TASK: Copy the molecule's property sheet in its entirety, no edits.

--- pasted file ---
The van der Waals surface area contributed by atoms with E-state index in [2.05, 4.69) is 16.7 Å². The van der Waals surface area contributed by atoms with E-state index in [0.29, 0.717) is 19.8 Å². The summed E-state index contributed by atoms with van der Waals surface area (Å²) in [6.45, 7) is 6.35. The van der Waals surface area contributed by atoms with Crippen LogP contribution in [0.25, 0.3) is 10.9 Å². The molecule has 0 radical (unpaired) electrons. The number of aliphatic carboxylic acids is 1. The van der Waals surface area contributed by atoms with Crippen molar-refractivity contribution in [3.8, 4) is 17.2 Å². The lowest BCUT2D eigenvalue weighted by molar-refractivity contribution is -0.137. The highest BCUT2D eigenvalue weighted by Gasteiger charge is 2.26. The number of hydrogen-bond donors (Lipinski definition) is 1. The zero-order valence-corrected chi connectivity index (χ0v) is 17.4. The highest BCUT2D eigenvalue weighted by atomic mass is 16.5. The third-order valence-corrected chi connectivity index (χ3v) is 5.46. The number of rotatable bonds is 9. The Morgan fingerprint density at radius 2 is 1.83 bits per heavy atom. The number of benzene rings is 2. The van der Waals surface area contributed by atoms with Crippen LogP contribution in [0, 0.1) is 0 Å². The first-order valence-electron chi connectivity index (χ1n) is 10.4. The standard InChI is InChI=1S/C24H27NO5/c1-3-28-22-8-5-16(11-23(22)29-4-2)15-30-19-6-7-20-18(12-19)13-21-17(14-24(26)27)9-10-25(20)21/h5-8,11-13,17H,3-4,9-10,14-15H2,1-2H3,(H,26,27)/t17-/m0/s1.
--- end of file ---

The van der Waals surface area contributed by atoms with E-state index in [2.05, 4.69) is 16.7 Å². The van der Waals surface area contributed by atoms with E-state index in [0.29, 0.717) is 19.8 Å². The summed E-state index contributed by atoms with van der Waals surface area (Å²) in [6.45, 7) is 6.35. The van der Waals surface area contributed by atoms with Crippen LogP contribution in [0.25, 0.3) is 10.9 Å². The molecule has 0 radical (unpaired) electrons. The number of aliphatic carboxylic acids is 1. The van der Waals surface area contributed by atoms with Crippen molar-refractivity contribution in [3.8, 4) is 17.2 Å². The lowest BCUT2D eigenvalue weighted by molar-refractivity contribution is -0.137. The highest BCUT2D eigenvalue weighted by Gasteiger charge is 2.26. The number of hydrogen-bond donors (Lipinski definition) is 1. The zero-order valence-corrected chi connectivity index (χ0v) is 17.4. The highest BCUT2D eigenvalue weighted by atomic mass is 16.5. The third-order valence-corrected chi connectivity index (χ3v) is 5.46. The number of rotatable bonds is 9. The Morgan fingerprint density at radius 2 is 1.83 bits per heavy atom. The number of benzene rings is 2. The van der Waals surface area contributed by atoms with Crippen LogP contribution in [0, 0.1) is 0 Å². The first-order valence-electron chi connectivity index (χ1n) is 10.4. The standard InChI is InChI=1S/C24H27NO5/c1-3-28-22-8-5-16(11-23(22)29-4-2)15-30-19-6-7-20-18(12-19)13-21-17(14-24(26)27)9-10-25(20)21/h5-8,11-13,17H,3-4,9-10,14-15H2,1-2H3,(H,26,27)/t17-/m0/s1.